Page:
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Types of Alimony and Its Tax Consequences and Benefits

Updated on March 29, 2014

There are several types of alimony that the court may grant to a spouse during the pendency of divorce actions as well as at the time final decision is made which the party may agree to. These fall into the following categories: permanent, rehabilitative, or reimbursement.

The first is Pendente Lite, or Temporary Alimony. These are alimony awards that are granted during the pendency of a divorce action that provides temporary financial relief to a spouse. A court will usually make this type of temporary order of alimony only if the payor spouse is served with a notice, is physically present in court, and is given an opportunity to have his or her side heard in court. One or both spouses have the opportunity to relinquish or waive their right to ask for alimony. If alimony is not awarded in the original divorce decree, neither party to come back to court for a modification of alimony. Most judges will question both spouses to determine if they have full knowledge of a waiver and its consequences, as well as the spouses' lawyers should do likewise to make sure the clients know any legal ramifications before going to court. Either spouse has the option of asking for a nominal alimony in an amount of $1.00 per year. This serves the purpose of allowing either party to protect his or her right to return to court in an event that there is a change in circumstances, should there be a need for alimony in the future, if there is no need for at time of pendency.

A second type of alimony is Bridge-the-Gap Alimony. This is a short-term lump-sum alimony awarded to a spouse that allows a spouse the opportunity to transition between married life and single status. This is awarded based on the traditional concept of alimony where there is a need versus ability to pay. It does not terminate upon death or remarriage. It is designed for short-term, one-time expenses, like rental security deposit, moving expenses, buying a car to get to and from work, or for deposits for utilities, that are necessary when a spouse lacks credit of any kind.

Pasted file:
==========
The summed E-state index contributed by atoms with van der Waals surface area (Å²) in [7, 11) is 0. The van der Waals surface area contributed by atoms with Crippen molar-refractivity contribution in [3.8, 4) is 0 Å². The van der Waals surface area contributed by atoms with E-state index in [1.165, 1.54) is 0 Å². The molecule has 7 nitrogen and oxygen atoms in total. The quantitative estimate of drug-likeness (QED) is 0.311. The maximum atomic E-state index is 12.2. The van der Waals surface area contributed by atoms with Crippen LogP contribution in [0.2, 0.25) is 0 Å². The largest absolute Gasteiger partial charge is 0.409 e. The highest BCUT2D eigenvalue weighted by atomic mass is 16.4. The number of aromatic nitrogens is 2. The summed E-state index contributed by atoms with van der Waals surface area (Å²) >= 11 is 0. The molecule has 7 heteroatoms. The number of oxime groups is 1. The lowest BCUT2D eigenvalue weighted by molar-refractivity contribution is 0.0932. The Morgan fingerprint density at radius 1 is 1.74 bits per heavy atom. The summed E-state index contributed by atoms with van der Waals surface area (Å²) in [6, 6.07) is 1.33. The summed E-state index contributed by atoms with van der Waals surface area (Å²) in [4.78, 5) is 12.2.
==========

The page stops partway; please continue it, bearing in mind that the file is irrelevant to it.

A third type of alimony is Permanent Alimony. This is a court-ordered payment made to a spouse on regular, or periodic basis. These payments usually terminate upon death, remarriage, or co-habitation of the other spouse as granted in the court order. Permanent alimony is not usually granted today due to women being in the workforce and having marketable skills for employment that still allows them to be self-sufficient. Spouses likely to be awarded this type of alimony are those who have been in long-term marriages, those who have difficulty obtaining marketable job skills, those with a disability, or who have trouble find suitable work to support themselves.

Another type of alimony is Reimbursement Alimony. This is usually granted when a spouse obtained a professional or advanced degree during the marriage, leaving the other spouse at a disadvantage. Most courts award this type of alimony to compensate a non-degreed spouse money or property for his or her contribution that led the other spouse to obtain a degree in order to earn a substantial income. The non-degreed spouse may have helped pay for tuition, supported the family while the student spouse was in school, or relocated or put off his or her education in hopes of a better standard of living. It is usually non-modifiable in order to fully compensate the non-degreed spouse for his or her contribution. In the event that alimony needs to be increased or decreased, the parties must go back to court. The party seeking the modification must request the court to modify the original order. The moving party must show proof that a substantial change occurred since the date of original order.

Permanent alimony can be modified if there is substantial change in circumstances; remarriage or co-habitation of unmarried parties who share expenses, automatically terminates permanent alimony in some jurisdictions.

The tax consequences of alimony awarded to a spouse is considered a form of income to the spouse. It is taxable to the recipient and a deduction to the payor. A payor spouse who has high earnings is in an advantageous position. It is important to have social security numbers from attorney's client no matter if they are the recipient or payor. The recipient spouse should be reminded to pay quarterly estimated taxes in order to avoid the huge tax burden at the end of the year. In conclusion, the different types of alimony were created to alleviate the financial burden in the event the marriage breaks down.

References

Luppino, Grace A. & Miller, Justine Fitzgerald. Family Law Practice: The Paralegal's Guide. Pearson Education Group, Inc. Prentice Hall. Upper Saddle River, NJ. 3rd Ed.

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